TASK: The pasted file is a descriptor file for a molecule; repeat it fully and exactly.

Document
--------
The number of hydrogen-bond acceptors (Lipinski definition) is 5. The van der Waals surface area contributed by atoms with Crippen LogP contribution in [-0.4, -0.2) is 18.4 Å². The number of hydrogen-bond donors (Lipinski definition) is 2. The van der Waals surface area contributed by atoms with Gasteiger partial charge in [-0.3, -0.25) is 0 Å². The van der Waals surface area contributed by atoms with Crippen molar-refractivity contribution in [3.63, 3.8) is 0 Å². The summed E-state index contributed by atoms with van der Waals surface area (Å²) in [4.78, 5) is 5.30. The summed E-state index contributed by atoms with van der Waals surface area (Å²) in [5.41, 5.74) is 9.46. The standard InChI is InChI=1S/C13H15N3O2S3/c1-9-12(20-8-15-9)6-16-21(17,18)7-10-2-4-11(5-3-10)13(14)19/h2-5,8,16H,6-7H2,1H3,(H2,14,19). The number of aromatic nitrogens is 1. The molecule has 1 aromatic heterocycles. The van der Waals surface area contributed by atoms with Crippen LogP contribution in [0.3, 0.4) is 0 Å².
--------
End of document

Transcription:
The number of hydrogen-bond acceptors (Lipinski definition) is 5. The van der Waals surface area contributed by atoms with Crippen LogP contribution in [-0.4, -0.2) is 18.4 Å². The number of hydrogen-bond donors (Lipinski definition) is 2. The van der Waals surface area contributed by atoms with Gasteiger partial charge in [-0.3, -0.25) is 0 Å². The van der Waals surface area contributed by atoms with Crippen molar-refractivity contribution in [3.63, 3.8) is 0 Å². The summed E-state index contributed by atoms with van der Waals surface area (Å²) in [4.78, 5) is 5.30. The summed E-state index contributed by atoms with van der Waals surface area (Å²) in [5.41, 5.74) is 9.46. The standard InChI is InChI=1S/C13H15N3O2S3/c1-9-12(20-8-15-9)6-16-21(17,18)7-10-2-4-11(5-3-10)13(14)19/h2-5,8,16H,6-7H2,1H3,(H2,14,19). The number of aromatic nitrogens is 1. The molecule has 1 aromatic heterocycles. The van der Waals surface area contributed by atoms with Crippen LogP contribution in [0.3, 0.4) is 0 Å².